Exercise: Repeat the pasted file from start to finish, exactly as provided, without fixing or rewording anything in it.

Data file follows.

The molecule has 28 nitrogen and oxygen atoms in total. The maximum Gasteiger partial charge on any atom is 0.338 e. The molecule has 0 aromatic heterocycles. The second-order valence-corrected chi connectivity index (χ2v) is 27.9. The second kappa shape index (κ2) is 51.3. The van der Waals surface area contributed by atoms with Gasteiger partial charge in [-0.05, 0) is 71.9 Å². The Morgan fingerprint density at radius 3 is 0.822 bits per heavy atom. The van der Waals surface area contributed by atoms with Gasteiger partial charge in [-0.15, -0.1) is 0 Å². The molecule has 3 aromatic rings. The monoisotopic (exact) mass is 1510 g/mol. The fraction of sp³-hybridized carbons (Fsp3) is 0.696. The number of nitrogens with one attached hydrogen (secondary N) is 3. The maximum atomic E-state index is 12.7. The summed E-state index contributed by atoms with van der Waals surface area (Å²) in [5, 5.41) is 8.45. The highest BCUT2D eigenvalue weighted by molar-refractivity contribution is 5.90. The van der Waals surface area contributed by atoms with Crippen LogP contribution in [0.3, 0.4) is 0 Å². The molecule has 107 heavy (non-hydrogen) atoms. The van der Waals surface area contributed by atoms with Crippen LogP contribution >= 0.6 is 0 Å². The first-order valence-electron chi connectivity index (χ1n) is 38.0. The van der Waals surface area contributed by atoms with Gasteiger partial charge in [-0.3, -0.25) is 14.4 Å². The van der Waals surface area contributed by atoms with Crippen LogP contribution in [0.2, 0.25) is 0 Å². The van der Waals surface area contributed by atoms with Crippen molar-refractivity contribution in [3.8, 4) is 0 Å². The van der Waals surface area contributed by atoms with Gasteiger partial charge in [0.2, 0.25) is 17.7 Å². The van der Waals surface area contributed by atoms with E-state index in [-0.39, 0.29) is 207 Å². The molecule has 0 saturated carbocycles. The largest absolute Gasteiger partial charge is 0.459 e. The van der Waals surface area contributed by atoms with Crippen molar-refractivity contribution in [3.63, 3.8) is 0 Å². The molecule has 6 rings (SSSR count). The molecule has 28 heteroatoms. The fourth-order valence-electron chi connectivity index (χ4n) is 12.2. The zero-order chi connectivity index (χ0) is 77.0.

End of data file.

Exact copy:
The molecule has 28 nitrogen and oxygen atoms in total. The maximum Gasteiger partial charge on any atom is 0.338 e. The molecule has 0 aromatic heterocycles. The second-order valence-corrected chi connectivity index (χ2v) is 27.9. The second kappa shape index (κ2) is 51.3. The van der Waals surface area contributed by atoms with Gasteiger partial charge in [-0.05, 0) is 71.9 Å². The Morgan fingerprint density at radius 3 is 0.822 bits per heavy atom. The van der Waals surface area contributed by atoms with Gasteiger partial charge in [-0.15, -0.1) is 0 Å². The molecule has 3 aromatic rings. The monoisotopic (exact) mass is 1510 g/mol. The fraction of sp³-hybridized carbons (Fsp3) is 0.696. The number of nitrogens with one attached hydrogen (secondary N) is 3. The maximum atomic E-state index is 12.7. The summed E-state index contributed by atoms with van der Waals surface area (Å²) in [5, 5.41) is 8.45. The highest BCUT2D eigenvalue weighted by molar-refractivity contribution is 5.90. The van der Waals surface area contributed by atoms with Crippen LogP contribution in [0.3, 0.4) is 0 Å². The molecule has 107 heavy (non-hydrogen) atoms. The van der Waals surface area contributed by atoms with Crippen LogP contribution >= 0.6 is 0 Å². The first-order valence-electron chi connectivity index (χ1n) is 38.0. The van der Waals surface area contributed by atoms with Gasteiger partial charge in [-0.3, -0.25) is 14.4 Å². The van der Waals surface area contributed by atoms with Crippen LogP contribution in [0.2, 0.25) is 0 Å². The van der Waals surface area contributed by atoms with Crippen molar-refractivity contribution in [3.8, 4) is 0 Å². The van der Waals surface area contributed by atoms with Gasteiger partial charge in [0.2, 0.25) is 17.7 Å². The van der Waals surface area contributed by atoms with E-state index in [-0.39, 0.29) is 207 Å². The molecule has 0 saturated carbocycles. The largest absolute Gasteiger partial charge is 0.459 e. The van der Waals surface area contributed by atoms with Crippen molar-refractivity contribution in [3.63, 3.8) is 0 Å². The molecule has 6 rings (SSSR count). The molecule has 28 heteroatoms. The fourth-order valence-electron chi connectivity index (χ4n) is 12.2. The zero-order chi connectivity index (χ0) is 77.0.